4th of July – The First Battle Against Unfair Taxation

July 4, 2013

Just a few days ago, a video started making its rounds of the internet, demonstrating exactly how little the American people seem to know about their own history (you can watch it here: http://www.youtube.com/watch?v=SRkFDcX_72c). Many don’t know from which country we declared our independence, and when the Declaration of Independence was signed.

Activist and author Mark Dice interviewed random people and asked questions about American history, was shocked and alarmed at the results. No, people, we did not declare independence from either China or Mexico; no, Jesse Ventura was not one of the founding fathers; no, was not on November 2nd, and no, it was not in 1842.

So in celebration of our nation’s independence from Great Britain over 200 years ago for reasons of unfair taxation, here are a few facts about our country’s tax system that you may not know, courtesy of the Tax Foundation.


First Income Tax

The modern income tax was first levied in 1913, with the ratification of the Sixteenth Amendment. It has been contested every since, with protesters claiming that the federal government does not have the jurisdiction to tax citizens, and with others claiming that the amendment was never properly ratified.

The top marginal rate in 1913 was 7% for household incomes of $500,000 or more, and was levied on fewer than 10% of American households. In 2012 inflation-adjusted dollars, a household would have to be making over $11.5 MILLION in order to be subjected to the highest rate.

One hundred years later, in 2013, the top marginal rate is 39.6% and applies to households making over $400,000, which includes about 10% of the country.

Highest  Tax Rates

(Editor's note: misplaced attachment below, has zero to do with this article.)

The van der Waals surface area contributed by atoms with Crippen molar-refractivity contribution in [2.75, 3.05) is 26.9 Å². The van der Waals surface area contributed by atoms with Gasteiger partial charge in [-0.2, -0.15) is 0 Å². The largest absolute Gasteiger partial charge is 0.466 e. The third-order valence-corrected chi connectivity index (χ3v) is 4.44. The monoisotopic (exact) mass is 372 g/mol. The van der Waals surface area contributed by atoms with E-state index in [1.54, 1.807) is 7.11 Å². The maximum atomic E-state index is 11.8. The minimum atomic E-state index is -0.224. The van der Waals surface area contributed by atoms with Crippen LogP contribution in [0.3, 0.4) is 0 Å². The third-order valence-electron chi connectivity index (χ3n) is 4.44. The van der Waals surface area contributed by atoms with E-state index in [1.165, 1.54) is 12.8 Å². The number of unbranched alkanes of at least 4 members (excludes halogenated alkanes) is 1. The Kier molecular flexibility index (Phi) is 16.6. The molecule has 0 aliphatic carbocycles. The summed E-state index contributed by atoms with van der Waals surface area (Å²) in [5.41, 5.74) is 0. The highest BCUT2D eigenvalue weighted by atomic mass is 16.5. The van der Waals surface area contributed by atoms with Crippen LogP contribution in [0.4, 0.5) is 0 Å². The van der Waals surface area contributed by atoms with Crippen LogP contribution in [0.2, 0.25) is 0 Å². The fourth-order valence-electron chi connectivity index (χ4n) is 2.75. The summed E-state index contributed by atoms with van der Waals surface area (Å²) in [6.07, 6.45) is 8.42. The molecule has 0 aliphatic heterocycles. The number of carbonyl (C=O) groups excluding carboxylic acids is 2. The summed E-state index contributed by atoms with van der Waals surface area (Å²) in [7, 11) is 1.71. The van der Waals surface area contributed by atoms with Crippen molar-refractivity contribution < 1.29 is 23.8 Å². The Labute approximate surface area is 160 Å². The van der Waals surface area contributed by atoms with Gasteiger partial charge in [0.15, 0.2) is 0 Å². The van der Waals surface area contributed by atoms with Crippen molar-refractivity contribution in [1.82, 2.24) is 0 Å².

During World War I, the top rate was increased to 77% and was levied on households making over $1 million (approximately $18.5 million in 2012 dollars.)

After World War I, the top rate was decreased several times by Treasury Secretary Andrew Mellon, who suggested that lower tax rates would spur economic growth. By 1928, the top marginal rate had been reduced to 24% and was being levied on households making over $100,000 ($1.2 million in 2012 dollars.)

The highest ever marginal rate was 94% during the years of 1944-1945, when the country was encouraged to “pitch in for the war effort”. This rate was applied to taxpayers who made over $200,000 per year (approximately $2.3 million in 2012 dollars) and clearly

The rate was dropped in 1946, but only to 91%, and it was lowered into the 70+% range in the 1960s with the advent of the Vietnam War.

Modern Rates

In 1981, the so-called Reagan-era tax cuts began, and by 1988 the top marginal rate had been reduced to 28%. As a component of the economic theories known as supply-side or trickle-down policy, it was expected to act as an antidote to the stagflation (low economic and high unemployment) that had gripped the country during the 1970s.

Since the Reagan tax cuts, the top marginal rate was increased to 39.6% under President Clinton, then brought down to 35% under President George W. Bush. Under current President Barack Obama, the top rate is returning to 39.6% for the 2013 tax year.

Claims for Fairness

While it is true that under today’s tax code, the top 1% of taxpayers pay approximately 40% of the total income taxes collected by the federal government, it is also true that they control 40% of the wealth in America.

And while the bottom 50% pay only 4% of the income taxes, the bottom 80% of Americans own only 7% of the country’s wealth.

Claims for tax fairness tend to emphasize one fact over another, without painting a full and complete picture of the income and wealth distribution in America.

Many people feel that the wealthy are paying far more than their fair share, and others feel that the wealthy should be taxed to an even greater degree. Either one side or the other plays the victim and makes its case for changes to be made for its benefit.

The tax fairness debate will likely never be resolved. So go ahead and enjoy your weekend, with barbeque and fireworks, and be happy that you know more about the American Revolution than the average random person that Mark Dice interviewed recently. And now you know more about the history of the income tax, as well.